Preprints
https://doi.org/10.5194/gmd-2023-227
https://doi.org/10.5194/gmd-2023-227
Submitted as: model experiment description paper
 | 
05 Dec 2023
Submitted as: model experiment description paper |  | 05 Dec 2023
Status: this preprint is currently under review for the journal GMD.

Climate Model Downscaling in Central Asia: A Dynamical and a Neural Network Approach

Bijan Fallah, Christoph Menz, Emmanuele Russo, Paula Harder, Peter Hoffmann, Iulii Didovets, and Fred F. Hattermann

Abstract. To estimate future climate change impacts, usually high-resolution climate projections are necessary. Statistical and dynamical downscaling or a hybrid of both methods are mostly used to produce input datasets for impact modelers. In this study, we use the regional climate model (RCM) COSMO-CLM (CCLM) version 6.0 to identify the added value of dynamically downscaling a general circulation model (GCM) from the sixth phase of the Coupled Model Inter-comparison Project (CMIP6) and its climate change projections' signal over Central Asia (CA). We use the MPI-ESM1-2-HR (at 1° spatial resolution) to drive the CCLM (at 0.22° horizontal resolution) for the historical period of 1985–2014 and the projection period of 2019–2100 under three different shared socioeconomic pathways (SSPs):  SSP1-2.6, SSP3-7.0 and SSP5-8.5 scenarios. Using the Climate Hazards Group InfraRed Precipitation with Station data (CHIRPS) gridded observation dataset, we evaluate the CCLM performance over the historical period using a simulation driven by ERAInterim reanalysis. CCLM's added value, compared to its driving GCM, is significant over CA mountainous areas, which are at higher risk of extreme precipitation events. Furthermore, we downscale the CCLM for future climate projections. We present high-resolution maps of heavy precipitation changes based on CCLM and compare them with CMIP6 GCMs ensemble. Our analysis shows a significant increase in heavy precipitation intensity and frequency over CA areas that are already at risk of extreme climatic events in the present day. Finally, applying our single model high-resolution dynamical downscaling, we train a convolutional neural network (CNN) to map the low-resolution GCM simulations to the dynamically downscaled CCLM ones. We show that applied CNN could emulate the GCM-CCLM model chain over large CA areas. However, this specific emulator has shortcomings when applied to a new GCM-CCLM model chain. Our downscaling data and the pre-trained CNN model could be used by scientific communities interested in downscaling CMIP6 models and searching for a trade-off between the dynamical and statistical methods.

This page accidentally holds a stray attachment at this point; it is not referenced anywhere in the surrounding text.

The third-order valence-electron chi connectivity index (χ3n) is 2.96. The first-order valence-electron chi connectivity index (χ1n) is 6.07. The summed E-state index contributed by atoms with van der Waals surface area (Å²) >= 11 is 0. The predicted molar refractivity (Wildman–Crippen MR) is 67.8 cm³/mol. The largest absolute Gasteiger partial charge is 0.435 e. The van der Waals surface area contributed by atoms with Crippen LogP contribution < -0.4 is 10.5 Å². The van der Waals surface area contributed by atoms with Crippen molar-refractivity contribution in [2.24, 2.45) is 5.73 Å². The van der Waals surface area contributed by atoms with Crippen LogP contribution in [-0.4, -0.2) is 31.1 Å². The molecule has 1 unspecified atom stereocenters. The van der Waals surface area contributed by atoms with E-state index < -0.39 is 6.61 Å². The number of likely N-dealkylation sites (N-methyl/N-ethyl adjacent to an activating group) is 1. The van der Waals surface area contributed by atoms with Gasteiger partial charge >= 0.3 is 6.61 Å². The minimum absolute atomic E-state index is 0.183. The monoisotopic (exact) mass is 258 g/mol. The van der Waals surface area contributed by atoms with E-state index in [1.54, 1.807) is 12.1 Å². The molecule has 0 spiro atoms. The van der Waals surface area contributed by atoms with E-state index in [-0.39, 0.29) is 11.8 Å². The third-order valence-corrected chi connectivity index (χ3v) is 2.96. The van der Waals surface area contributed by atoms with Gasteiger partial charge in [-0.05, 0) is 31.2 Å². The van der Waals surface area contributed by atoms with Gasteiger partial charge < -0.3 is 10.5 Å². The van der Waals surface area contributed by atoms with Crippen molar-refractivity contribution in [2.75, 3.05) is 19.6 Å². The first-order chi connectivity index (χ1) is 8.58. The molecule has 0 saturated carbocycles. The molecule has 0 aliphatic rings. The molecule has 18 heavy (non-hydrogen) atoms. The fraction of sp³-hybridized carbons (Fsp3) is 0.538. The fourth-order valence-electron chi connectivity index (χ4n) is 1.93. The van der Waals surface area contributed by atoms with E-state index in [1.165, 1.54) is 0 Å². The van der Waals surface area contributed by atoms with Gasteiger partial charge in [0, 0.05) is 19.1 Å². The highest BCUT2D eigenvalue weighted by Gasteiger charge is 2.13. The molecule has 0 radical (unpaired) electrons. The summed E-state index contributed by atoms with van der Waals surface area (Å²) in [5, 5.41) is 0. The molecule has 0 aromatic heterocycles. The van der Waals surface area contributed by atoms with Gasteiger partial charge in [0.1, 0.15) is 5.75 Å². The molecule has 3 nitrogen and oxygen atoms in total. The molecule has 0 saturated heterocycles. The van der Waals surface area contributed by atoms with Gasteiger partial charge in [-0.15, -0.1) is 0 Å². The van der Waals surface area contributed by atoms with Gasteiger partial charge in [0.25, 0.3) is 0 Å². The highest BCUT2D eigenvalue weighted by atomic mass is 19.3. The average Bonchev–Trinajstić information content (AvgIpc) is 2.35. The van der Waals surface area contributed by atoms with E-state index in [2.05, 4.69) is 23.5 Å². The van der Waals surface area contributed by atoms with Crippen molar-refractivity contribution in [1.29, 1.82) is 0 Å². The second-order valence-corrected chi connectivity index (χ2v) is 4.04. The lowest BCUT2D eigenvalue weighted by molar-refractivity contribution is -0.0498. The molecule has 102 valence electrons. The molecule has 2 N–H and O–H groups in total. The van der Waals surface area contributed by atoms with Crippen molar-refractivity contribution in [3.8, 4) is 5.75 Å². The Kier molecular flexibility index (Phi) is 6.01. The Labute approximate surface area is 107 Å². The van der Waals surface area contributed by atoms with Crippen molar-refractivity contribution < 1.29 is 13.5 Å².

Publisher's note: Copernicus Publications remains neutral with regard to jurisdictional claims made in the text, published maps, institutional affiliations, or any other geographical representation in this preprint. The responsibility to include appropriate place names lies with the authors.
Bijan Fallah, Christoph Menz, Emmanuele Russo, Paula Harder, Peter Hoffmann, Iulii Didovets, and Fred F. Hattermann

Status: final response (author comments only)

Comment types: AC – author | RC – referee | CC – community | EC – editor | CEC – chief editor | : Report abuse
  • RC1: 'Comment on gmd-2023-227', Anonymous Referee #1, 20 Dec 2023
    • AC2: 'Reply on RC1', Bijan Fallah, 21 May 2024
  • CEC1: 'Comment on gmd-2023-227', Juan Antonio Añel, 20 Dec 2023
    • AC1: 'Reply on CEC1', Bijan Fallah, 22 Dec 2023
  • RC2: 'Comment on gmd-2023-227', Anonymous Referee #2, 11 Apr 2024
    • AC3: 'Reply on RC2', Bijan Fallah, 21 May 2024
Bijan Fallah, Christoph Menz, Emmanuele Russo, Paula Harder, Peter Hoffmann, Iulii Didovets, and Fred F. Hattermann
Bijan Fallah, Christoph Menz, Emmanuele Russo, Paula Harder, Peter Hoffmann, Iulii Didovets, and Fred F. Hattermann

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Latest update: 13 Jul 2024
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Short summary
We tried to contribute to the local climate change impact study in Central Asia, a water-scarce and vulnerable region to global climate change. We use regional models and machine learning to produce reliable local data from global climate models. We find that regional models show more realistic and detailed changes in heavy precipitation than global climate models. Our work can help assess the future risks of extreme events and plan adaptation strategies in Central Asia.